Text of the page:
GLUCOSE, CSF

Code
200.8100
Name
GLUCOSE, CSF
Category
None
Department
Chemistry
Start Date
Expiration Date
Synonyms
GLUCSF
CPT Codes
82945
Site
Main Lab
Reference Test
ATLAS Test Code

Specimen Information

Type

CSF (sterile container)

Volume

1.0 ml

Transport Info

Refrigerated
24 hour stability
Process and analyze immediately

Fasting Required?
False
Patient Instructions

Reference Range

50-80 mg/dL

Methodology

Oxygen Rate

Clinical Significance

Evaluate meningitis, neoplastic involvement of meninges, other neurological disorders; diagnose neuroglycopenia, even in the presence of normal plasma glucose, especially in chlorpropamide (Diabinese) poisoning.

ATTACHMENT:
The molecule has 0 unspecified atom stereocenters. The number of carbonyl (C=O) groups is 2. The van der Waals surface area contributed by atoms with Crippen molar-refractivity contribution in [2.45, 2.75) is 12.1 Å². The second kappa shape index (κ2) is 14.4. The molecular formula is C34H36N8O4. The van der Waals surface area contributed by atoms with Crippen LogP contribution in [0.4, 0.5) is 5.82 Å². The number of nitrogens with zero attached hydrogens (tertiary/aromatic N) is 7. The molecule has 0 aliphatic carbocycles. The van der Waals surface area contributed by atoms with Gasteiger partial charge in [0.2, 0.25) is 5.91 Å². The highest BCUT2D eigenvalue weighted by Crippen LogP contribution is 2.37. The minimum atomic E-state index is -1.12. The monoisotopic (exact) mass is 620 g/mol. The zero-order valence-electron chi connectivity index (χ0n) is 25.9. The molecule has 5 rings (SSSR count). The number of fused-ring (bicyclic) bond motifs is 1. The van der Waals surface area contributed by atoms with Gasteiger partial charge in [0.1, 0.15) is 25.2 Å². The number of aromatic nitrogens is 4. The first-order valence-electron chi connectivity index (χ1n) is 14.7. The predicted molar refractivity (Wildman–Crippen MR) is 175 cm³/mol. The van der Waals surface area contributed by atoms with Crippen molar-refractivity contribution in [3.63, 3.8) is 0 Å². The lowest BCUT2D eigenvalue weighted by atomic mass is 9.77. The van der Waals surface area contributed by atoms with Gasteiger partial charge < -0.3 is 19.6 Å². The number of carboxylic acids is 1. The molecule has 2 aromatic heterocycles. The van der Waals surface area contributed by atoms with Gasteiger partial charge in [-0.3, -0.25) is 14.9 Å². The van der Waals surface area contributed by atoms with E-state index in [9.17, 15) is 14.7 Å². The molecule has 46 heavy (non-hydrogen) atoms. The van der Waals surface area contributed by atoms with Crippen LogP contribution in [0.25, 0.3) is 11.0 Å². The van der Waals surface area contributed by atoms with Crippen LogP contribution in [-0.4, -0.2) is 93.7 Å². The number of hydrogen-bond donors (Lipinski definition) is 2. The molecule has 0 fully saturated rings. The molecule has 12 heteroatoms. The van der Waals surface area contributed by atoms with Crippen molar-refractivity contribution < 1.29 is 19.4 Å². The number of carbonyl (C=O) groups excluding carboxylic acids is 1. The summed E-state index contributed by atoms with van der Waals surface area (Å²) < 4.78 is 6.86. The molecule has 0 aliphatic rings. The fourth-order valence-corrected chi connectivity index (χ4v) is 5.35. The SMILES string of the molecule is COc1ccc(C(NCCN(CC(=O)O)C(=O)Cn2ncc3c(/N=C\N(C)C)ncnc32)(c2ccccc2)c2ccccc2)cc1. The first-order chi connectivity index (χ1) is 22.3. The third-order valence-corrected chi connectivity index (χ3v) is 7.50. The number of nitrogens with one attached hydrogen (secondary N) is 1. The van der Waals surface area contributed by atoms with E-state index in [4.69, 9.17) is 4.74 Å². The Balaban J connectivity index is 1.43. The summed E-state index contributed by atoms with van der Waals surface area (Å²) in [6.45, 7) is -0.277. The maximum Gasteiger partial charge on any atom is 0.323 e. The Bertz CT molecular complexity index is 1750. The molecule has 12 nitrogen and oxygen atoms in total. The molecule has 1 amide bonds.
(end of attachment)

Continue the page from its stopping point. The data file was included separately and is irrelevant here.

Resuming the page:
Elevation of CSF glucose implies hyperglycemia 2-4 hours earlier. Significantly decreased cerebrospinal fluid glucose levels are less than 40 mg/dL in fasting patient with normal plasma glucose. Acute viral meningitis is often differentiated from acute bacterial meningitis, because the latter is characterized by a CSF glucose less than 30 mg/dL, a CSF glucose-to-blood glucose ratio less than 0.2-0.3 as well as a protein greater than 200 mg/dL, a CSF polymorphonuclear count greater than 1000/mm3 and an 80% to 90% likelihood of positive Gram's stain, in an illness often occurring during the winter in a child younger than 2 years of age.The gold standard for the diagnosis of bacterial meningitis is the culture. Decreased CSF glucose is characteristically, but not invariably, found in tuberculous, fungal, and amebic meningitis as well as in bacterial meningitis. Glucose is usually normal in viral meningitis, but in herpes or mumps meningoencephalitis, lymphocytic choriomeningitis, and enteroviruses, glucose may be low. Sarcoidosis and neurosyphilis are also reported causes of low CSF glucose. Other very uncommon causes of low CSF glucose include meningeal cysticercosis, trichinosis, and with the chemical meningitis that accompanies intrathecal therapy. Low CSF glucose may also occur in subarachnoid hemorrhage and neoplasia (e.g., medulloblastoma). Low CSF glucose may be found in CNS leukemia. Decrease has led to the diagnosis of insulinoma presenting with CNS symptoms. Rheumatoid meningitis and lupus myelopathy may cause low CSF glucose. CSF glucose levels equal to or less than 20 mg/dL are highly correlated with bacterial meningitis.

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